First Reading Reflection — J Pratt

This class, along with 8150 (Project Management) is my introduction to the Instructional Design program at GSU and to the field itself. Dr. Richardson’s iCollege section is very well-organized and I have enjoyed the modular nature of our readings, how they form a cohesive unit, supporting each other and the textbooks. This format, with class discussion following a variety of material about the topic, is both fun and I feel like I am assimilating a lot of information smoothly. Since a portion of what I am learning is to create online courses, interacting with a beautiful online class, made by a good designer with strong learning principles, is maybe the deepest case study of all.

Given that the student experience of this type of course is something that I have to think about, I am carefully attending to my own reactions along with anything I garner from my fellow classmates. Already, I am becoming opinionated about clarity and good design in online learning. I also am now keenly aware of the learning curve on the student end of the online learning experience.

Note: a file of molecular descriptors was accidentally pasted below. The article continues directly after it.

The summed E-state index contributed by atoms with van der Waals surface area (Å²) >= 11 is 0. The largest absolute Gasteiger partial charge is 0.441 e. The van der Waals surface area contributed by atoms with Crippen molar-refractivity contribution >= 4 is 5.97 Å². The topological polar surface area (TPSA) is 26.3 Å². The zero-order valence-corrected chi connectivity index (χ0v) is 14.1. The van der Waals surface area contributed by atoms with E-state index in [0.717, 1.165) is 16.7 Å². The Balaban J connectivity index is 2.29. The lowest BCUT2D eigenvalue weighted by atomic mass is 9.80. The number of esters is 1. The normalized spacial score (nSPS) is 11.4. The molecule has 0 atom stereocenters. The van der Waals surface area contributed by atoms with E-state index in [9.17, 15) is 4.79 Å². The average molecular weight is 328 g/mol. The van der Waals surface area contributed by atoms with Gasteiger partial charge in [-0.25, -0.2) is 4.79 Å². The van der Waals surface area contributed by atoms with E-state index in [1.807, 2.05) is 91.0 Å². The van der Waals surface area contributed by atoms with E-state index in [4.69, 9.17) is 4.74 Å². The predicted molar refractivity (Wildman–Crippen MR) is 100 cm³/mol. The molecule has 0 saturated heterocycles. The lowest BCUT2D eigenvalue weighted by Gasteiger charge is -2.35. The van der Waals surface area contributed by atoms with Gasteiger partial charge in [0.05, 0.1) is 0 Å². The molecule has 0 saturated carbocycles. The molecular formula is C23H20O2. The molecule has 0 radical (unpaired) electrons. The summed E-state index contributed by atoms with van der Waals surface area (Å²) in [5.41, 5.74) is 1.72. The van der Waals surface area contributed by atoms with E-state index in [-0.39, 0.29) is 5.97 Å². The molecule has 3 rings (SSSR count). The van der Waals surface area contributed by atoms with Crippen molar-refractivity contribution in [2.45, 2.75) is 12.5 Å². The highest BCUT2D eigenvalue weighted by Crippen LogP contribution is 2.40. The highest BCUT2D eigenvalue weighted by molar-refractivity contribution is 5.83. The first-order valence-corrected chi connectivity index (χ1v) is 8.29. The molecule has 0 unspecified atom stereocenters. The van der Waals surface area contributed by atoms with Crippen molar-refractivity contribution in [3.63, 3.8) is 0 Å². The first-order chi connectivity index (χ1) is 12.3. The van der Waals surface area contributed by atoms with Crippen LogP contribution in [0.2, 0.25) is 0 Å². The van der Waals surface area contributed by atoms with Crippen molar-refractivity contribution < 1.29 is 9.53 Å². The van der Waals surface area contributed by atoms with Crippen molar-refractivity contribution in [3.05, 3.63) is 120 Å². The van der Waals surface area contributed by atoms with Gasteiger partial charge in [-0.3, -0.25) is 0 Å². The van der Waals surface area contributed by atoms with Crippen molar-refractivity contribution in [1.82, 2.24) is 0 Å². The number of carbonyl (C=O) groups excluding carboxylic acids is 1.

So far, I have only spoken about the implicit “reading” of this course. My favorite part of the explicitly assigned content has been the case studies, since I can synthesize the things I am learning with my own prior knowledge and present my solution to the questions in the clearest way I can come up with.

As for the textbooks, they have given me reasonable overview of each section, which has correlated nicely with Dr. Richardson’s weekly clustering of media and assignments. The optional readings have also been very high quality and fit perfectly with the weekly topic.

My second favorite reading was one of the optional ones during the learner characteristics section, which introduced me to the topic of student Cognitive load. This relates very directly to computer science education which is one of my own interests. When teaching a computer language, I have found there are so many skills and tasks involved that students can get overwhelmed by the tools, the specific tasks, or the very concept of a structured computer language, and entirely miss the target learning. After reading that article, in my own time I have used University resources to go down the rabbit hole on reading about strategies for managing students’ cognitive load.

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